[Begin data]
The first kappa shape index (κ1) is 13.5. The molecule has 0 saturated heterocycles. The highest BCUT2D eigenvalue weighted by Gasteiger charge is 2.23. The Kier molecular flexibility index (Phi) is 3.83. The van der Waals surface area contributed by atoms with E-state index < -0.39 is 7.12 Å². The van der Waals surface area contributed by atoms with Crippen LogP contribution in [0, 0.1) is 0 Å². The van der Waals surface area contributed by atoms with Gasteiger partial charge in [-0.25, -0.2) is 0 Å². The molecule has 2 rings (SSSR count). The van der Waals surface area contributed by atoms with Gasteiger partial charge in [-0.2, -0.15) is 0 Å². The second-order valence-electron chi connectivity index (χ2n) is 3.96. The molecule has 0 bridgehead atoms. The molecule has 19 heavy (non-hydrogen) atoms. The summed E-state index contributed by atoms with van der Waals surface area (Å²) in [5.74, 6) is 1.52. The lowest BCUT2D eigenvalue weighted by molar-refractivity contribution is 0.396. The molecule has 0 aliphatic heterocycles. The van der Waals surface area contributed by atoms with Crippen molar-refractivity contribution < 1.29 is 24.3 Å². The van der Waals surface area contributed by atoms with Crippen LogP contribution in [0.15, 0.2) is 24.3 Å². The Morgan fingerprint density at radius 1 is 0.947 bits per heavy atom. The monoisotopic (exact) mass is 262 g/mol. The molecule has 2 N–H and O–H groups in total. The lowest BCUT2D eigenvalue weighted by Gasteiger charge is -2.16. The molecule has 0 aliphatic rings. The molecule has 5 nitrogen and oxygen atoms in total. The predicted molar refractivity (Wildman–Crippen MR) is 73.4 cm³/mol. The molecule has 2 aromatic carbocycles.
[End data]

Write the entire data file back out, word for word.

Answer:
The first kappa shape index (κ1) is 13.5. The molecule has 0 saturated heterocycles. The highest BCUT2D eigenvalue weighted by Gasteiger charge is 2.23. The Kier molecular flexibility index (Phi) is 3.83. The van der Waals surface area contributed by atoms with E-state index < -0.39 is 7.12 Å². The van der Waals surface area contributed by atoms with Crippen LogP contribution in [0, 0.1) is 0 Å². The van der Waals surface area contributed by atoms with Gasteiger partial charge in [-0.25, -0.2) is 0 Å². The molecule has 2 rings (SSSR count). The van der Waals surface area contributed by atoms with Gasteiger partial charge in [-0.2, -0.15) is 0 Å². The second-order valence-electron chi connectivity index (χ2n) is 3.96. The molecule has 0 bridgehead atoms. The molecule has 19 heavy (non-hydrogen) atoms. The summed E-state index contributed by atoms with van der Waals surface area (Å²) in [5.74, 6) is 1.52. The lowest BCUT2D eigenvalue weighted by molar-refractivity contribution is 0.396. The molecule has 0 aliphatic heterocycles. The van der Waals surface area contributed by atoms with Crippen molar-refractivity contribution < 1.29 is 24.3 Å². The van der Waals surface area contributed by atoms with Crippen LogP contribution in [0.15, 0.2) is 24.3 Å². The Morgan fingerprint density at radius 1 is 0.947 bits per heavy atom. The monoisotopic (exact) mass is 262 g/mol. The molecule has 2 N–H and O–H groups in total. The lowest BCUT2D eigenvalue weighted by Gasteiger charge is -2.16. The molecule has 0 aliphatic rings. The molecule has 5 nitrogen and oxygen atoms in total. The predicted molar refractivity (Wildman–Crippen MR) is 73.4 cm³/mol. The molecule has 2 aromatic carbocycles.